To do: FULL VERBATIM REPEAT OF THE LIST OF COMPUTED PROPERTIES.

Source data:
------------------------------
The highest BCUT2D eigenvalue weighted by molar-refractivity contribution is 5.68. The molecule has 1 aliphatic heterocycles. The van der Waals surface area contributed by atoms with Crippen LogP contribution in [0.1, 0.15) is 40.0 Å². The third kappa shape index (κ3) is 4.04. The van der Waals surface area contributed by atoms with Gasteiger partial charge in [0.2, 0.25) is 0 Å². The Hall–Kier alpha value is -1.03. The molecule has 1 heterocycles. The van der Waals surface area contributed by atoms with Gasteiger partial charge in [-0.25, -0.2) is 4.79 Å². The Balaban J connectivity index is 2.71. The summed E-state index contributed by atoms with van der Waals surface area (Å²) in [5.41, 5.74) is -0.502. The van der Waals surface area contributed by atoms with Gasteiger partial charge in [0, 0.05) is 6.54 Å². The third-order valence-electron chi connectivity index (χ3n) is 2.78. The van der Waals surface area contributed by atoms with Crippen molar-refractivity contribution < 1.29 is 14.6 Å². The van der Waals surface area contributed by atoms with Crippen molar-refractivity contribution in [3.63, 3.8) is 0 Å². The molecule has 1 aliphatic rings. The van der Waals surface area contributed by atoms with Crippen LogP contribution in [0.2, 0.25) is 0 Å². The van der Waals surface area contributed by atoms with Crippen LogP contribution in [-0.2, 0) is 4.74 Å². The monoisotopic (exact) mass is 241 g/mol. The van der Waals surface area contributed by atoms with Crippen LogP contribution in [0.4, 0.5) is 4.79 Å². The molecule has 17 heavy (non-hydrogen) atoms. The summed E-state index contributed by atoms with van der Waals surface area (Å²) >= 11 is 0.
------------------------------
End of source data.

The highest BCUT2D eigenvalue weighted by molar-refractivity contribution is 5.68. The molecule has 1 aliphatic heterocycles. The van der Waals surface area contributed by atoms with Crippen LogP contribution in [0.1, 0.15) is 40.0 Å². The third kappa shape index (κ3) is 4.04. The van der Waals surface area contributed by atoms with Gasteiger partial charge in [0.2, 0.25) is 0 Å². The Hall–Kier alpha value is -1.03. The molecule has 1 heterocycles. The van der Waals surface area contributed by atoms with Gasteiger partial charge in [-0.25, -0.2) is 4.79 Å². The Balaban J connectivity index is 2.71. The summed E-state index contributed by atoms with van der Waals surface area (Å²) in [5.41, 5.74) is -0.502. The van der Waals surface area contributed by atoms with Gasteiger partial charge in [0, 0.05) is 6.54 Å². The third-order valence-electron chi connectivity index (χ3n) is 2.78. The van der Waals surface area contributed by atoms with Crippen molar-refractivity contribution < 1.29 is 14.6 Å². The van der Waals surface area contributed by atoms with Crippen molar-refractivity contribution in [3.63, 3.8) is 0 Å². The molecule has 1 aliphatic rings. The van der Waals surface area contributed by atoms with Crippen LogP contribution in [0.2, 0.25) is 0 Å². The van der Waals surface area contributed by atoms with Crippen LogP contribution in [-0.2, 0) is 4.74 Å². The monoisotopic (exact) mass is 241 g/mol. The van der Waals surface area contributed by atoms with Crippen LogP contribution in [0.4, 0.5) is 4.79 Å². The molecule has 17 heavy (non-hydrogen) atoms. The summed E-state index contributed by atoms with van der Waals surface area (Å²) >= 11 is 0.